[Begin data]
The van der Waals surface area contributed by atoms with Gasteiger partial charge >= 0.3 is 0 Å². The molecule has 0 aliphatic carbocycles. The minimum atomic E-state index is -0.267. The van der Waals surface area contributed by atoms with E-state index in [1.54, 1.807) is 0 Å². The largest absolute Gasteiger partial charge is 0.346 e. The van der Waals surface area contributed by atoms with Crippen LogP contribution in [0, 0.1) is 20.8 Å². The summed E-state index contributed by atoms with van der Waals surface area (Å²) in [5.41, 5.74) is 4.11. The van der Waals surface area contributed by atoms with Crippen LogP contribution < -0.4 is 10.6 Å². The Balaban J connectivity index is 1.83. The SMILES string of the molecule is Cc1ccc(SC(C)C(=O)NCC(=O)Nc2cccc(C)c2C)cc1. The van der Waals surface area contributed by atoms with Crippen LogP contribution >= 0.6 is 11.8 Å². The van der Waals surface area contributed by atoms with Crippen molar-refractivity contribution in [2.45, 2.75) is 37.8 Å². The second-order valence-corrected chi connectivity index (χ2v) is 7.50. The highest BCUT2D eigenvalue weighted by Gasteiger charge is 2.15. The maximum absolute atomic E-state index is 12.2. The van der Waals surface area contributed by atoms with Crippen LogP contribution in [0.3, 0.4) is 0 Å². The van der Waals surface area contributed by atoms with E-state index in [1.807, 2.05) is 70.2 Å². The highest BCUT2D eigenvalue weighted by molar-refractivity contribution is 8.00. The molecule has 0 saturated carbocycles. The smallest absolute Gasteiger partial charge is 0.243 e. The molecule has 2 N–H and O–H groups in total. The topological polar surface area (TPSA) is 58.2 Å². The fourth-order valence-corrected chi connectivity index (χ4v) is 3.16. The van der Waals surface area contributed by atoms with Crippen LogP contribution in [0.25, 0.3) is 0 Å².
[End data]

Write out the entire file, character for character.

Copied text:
The van der Waals surface area contributed by atoms with Gasteiger partial charge >= 0.3 is 0 Å². The molecule has 0 aliphatic carbocycles. The minimum atomic E-state index is -0.267. The van der Waals surface area contributed by atoms with E-state index in [1.54, 1.807) is 0 Å². The largest absolute Gasteiger partial charge is 0.346 e. The van der Waals surface area contributed by atoms with Crippen LogP contribution in [0, 0.1) is 20.8 Å². The summed E-state index contributed by atoms with van der Waals surface area (Å²) in [5.41, 5.74) is 4.11. The van der Waals surface area contributed by atoms with Crippen LogP contribution < -0.4 is 10.6 Å². The Balaban J connectivity index is 1.83. The SMILES string of the molecule is Cc1ccc(SC(C)C(=O)NCC(=O)Nc2cccc(C)c2C)cc1. The van der Waals surface area contributed by atoms with Crippen LogP contribution >= 0.6 is 11.8 Å². The van der Waals surface area contributed by atoms with Crippen molar-refractivity contribution in [2.45, 2.75) is 37.8 Å². The second-order valence-corrected chi connectivity index (χ2v) is 7.50. The highest BCUT2D eigenvalue weighted by Gasteiger charge is 2.15. The maximum absolute atomic E-state index is 12.2. The van der Waals surface area contributed by atoms with Crippen LogP contribution in [0.3, 0.4) is 0 Å². The van der Waals surface area contributed by atoms with E-state index in [1.807, 2.05) is 70.2 Å². The highest BCUT2D eigenvalue weighted by molar-refractivity contribution is 8.00. The molecule has 0 saturated carbocycles. The smallest absolute Gasteiger partial charge is 0.243 e. The molecule has 2 N–H and O–H groups in total. The topological polar surface area (TPSA) is 58.2 Å². The fourth-order valence-corrected chi connectivity index (χ4v) is 3.16. The van der Waals surface area contributed by atoms with Crippen LogP contribution in [0.25, 0.3) is 0 Å².